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arranging of the hair for decorative, ceremonial, or symbolic reasons. Primitive men plastered their hair with clay and tied trophies and badges into it to represent their feats and qualities. Among women, a band to keep the hair from the eyes was the forerunner of the fillet. Much early hairdressing is traditional, as in the feather tufts or stiffened coronet of some primitive peoples, the queue of the Chinese, the tonsure of ecclesiastics, the flowing locks of the maid, and the bound or cut tresses of the wife. From ancient times hair has been dyed, bleached, curled, braided, waxed and oiled, hennaed, powdered, perfumed, cut, shaved, enhanced with false hair, covered with a wigwig,
arrangement of artificial or human hair worn to conceal baldness, as a disguise, or as part of a costume, either theatrical, ceremonial, or fashionable. In ancient Egypt the wig was worn to protect the head from the sun; short-haired and in many tiers or long and thickly
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, concealed by nets and veils, or adorned with beads, jewels, pins, combs, feathers, ribbons, and flowers, natural and artificial. In the world of fashion, hairdressing developed as an art during the Middle Ages, when an appropriate coiffure became as important as the proper costume. Since that time, styles, especially for women, have been created and re-created, from long to short, from the high pompadour or use of chignons to the close bob, in a repetitive cycle. In the 1960s and 1970s hair styles for men in the United States and Western Europe changed dramatically from short fashions, popular since the late 18th cent., to varying degrees and styles of long hair, often accompanied by beards, moustaches, and long sideburns. Hairdressers, especially those employed by motion picture companies, have become personally renowned for the styles they create. During the 1980s styles such as cornrows, rattails, dreadlocks, and punk spikes migrated from their ethnic and cultural associations to mainstream culture. The most popular styles in the early 1990s were the chin-length bob for women and the fade for men.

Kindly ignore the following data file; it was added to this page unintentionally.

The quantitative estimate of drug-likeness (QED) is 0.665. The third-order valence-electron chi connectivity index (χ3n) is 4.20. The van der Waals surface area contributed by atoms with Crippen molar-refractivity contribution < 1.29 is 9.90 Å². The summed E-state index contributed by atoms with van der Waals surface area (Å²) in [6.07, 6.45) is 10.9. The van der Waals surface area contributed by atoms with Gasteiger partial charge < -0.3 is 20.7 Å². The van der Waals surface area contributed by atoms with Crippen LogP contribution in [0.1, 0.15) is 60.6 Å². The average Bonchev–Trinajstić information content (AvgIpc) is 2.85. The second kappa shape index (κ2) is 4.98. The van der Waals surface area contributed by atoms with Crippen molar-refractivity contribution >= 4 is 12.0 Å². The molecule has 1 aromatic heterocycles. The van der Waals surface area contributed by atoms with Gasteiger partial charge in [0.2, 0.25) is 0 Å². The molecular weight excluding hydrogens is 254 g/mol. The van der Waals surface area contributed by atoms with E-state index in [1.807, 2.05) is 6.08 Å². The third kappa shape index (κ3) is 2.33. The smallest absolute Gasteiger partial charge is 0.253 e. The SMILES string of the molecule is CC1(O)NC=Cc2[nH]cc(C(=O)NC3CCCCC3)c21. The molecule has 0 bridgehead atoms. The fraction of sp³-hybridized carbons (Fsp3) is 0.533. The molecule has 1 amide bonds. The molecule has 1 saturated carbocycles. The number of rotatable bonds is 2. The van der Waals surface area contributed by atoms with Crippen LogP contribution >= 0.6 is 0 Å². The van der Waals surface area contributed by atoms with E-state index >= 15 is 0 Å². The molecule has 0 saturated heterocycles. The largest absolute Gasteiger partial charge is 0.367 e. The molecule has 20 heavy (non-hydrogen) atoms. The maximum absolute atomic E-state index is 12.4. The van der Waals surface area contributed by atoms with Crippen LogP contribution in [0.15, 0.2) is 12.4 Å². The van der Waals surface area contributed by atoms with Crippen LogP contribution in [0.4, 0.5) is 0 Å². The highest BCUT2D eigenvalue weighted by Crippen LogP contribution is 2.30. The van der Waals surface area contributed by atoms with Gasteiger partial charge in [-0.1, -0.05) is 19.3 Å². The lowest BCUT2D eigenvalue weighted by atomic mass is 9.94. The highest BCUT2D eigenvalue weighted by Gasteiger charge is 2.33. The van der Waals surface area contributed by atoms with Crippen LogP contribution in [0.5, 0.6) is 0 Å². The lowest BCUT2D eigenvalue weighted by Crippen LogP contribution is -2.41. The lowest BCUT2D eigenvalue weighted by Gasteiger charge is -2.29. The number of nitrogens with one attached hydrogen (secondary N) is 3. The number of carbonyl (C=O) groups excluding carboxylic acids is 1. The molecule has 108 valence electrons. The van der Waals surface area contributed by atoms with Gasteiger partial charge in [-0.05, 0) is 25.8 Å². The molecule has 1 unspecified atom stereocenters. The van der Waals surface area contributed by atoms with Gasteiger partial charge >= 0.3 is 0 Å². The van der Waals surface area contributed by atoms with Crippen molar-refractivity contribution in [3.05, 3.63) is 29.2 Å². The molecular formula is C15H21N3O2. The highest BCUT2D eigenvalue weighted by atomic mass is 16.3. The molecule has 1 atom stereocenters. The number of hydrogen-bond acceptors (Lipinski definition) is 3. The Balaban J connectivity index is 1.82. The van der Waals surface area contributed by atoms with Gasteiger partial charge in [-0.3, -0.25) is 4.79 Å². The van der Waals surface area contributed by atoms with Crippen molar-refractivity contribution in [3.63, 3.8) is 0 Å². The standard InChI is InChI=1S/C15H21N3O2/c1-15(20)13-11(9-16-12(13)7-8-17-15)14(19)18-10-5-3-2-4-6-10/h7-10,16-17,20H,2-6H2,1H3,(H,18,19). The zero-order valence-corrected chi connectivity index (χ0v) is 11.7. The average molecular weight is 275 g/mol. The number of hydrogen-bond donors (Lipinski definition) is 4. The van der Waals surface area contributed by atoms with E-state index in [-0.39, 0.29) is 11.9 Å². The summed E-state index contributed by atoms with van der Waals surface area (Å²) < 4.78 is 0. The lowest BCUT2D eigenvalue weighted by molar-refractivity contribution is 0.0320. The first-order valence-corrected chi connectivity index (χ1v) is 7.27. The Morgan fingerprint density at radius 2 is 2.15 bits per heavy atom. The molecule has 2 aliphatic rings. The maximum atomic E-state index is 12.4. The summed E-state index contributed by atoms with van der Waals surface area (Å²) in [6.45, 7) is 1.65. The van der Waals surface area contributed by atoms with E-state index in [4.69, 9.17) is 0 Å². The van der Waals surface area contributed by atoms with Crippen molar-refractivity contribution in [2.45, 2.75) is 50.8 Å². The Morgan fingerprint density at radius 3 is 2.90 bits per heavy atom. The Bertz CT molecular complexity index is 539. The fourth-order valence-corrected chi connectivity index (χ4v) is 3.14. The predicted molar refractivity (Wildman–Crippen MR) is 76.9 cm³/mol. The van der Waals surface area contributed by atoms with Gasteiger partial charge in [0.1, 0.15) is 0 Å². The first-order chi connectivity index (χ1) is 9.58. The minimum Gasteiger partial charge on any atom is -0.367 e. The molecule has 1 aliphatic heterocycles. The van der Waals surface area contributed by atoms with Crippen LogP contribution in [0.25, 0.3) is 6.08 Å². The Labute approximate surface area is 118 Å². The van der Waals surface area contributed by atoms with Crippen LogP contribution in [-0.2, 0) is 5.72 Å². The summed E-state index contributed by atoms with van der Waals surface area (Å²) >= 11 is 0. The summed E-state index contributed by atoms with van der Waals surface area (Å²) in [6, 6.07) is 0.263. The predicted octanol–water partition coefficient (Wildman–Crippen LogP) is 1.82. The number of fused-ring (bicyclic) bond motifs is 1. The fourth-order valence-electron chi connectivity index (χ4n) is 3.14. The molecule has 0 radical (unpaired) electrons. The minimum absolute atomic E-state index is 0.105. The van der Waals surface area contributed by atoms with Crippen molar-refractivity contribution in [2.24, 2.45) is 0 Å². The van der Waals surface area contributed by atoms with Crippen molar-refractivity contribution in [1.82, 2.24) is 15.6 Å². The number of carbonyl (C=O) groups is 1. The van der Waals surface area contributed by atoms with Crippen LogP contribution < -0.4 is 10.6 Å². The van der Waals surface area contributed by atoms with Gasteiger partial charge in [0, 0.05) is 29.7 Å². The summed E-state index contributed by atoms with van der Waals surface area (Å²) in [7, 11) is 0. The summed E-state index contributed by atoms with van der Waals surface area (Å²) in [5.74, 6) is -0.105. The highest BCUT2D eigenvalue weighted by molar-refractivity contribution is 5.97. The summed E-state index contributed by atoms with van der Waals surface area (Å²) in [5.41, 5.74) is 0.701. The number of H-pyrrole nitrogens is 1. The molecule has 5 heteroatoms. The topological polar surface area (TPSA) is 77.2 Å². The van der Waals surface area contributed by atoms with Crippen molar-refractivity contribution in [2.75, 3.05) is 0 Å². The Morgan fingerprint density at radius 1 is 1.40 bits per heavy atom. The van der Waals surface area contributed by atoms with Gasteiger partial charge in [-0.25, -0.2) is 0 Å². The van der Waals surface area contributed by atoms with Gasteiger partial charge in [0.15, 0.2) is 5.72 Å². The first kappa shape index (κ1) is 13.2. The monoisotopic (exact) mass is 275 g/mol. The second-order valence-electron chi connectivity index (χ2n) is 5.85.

See J. S. Cox, An Illustrated Dictionary of Hairdressing and Wigmaking (1984).

References in periodicals archive ?
Aside from Middleton's hairdresser, the Duke and Duchess of Cambridge's (http://www.
He flies all over the world to train hairdressers and works with clients at home or at his place in Bonifacio Global City.
The most loyal region is the north east, where nearly two thirds of people say they always go to the same hair professional, while less than half of people in the south west are loyal to one hairdresser, with most preferring to shop around.
If she had come to the salon to complain and identified the hairdresser who cut her hair he would have done his best to help put it right, he said.
Keywords: contraception, female hairdressers, apprentices, induced abortion
Every season, we aim to inspire your hairdresser with the newest tricks and techniques in colour, cut, and style, in return for offering all Egyptian women the latest hair trends.
The thing you want to do when you go to the hairdresser is avoid doing what I once did.
Bosses Gary Hooker and Michael Young have also been nominated for British Hairdresser of the Year for an eighth time.
The team of about four hairdressers were fortunately empathetic to Charlie's needs and it was agreed that he and I would visit the hairdressers on a few occasions before he would actually have his haircut.
Hairdresser The jail's population is split across the Albany and Parkhurst sites, two prisons that were merged in 2009 to form HMP Isle of Wight.
Warning that hairdressers use "powerful chemicals that can inflict thirddegree burns," she said.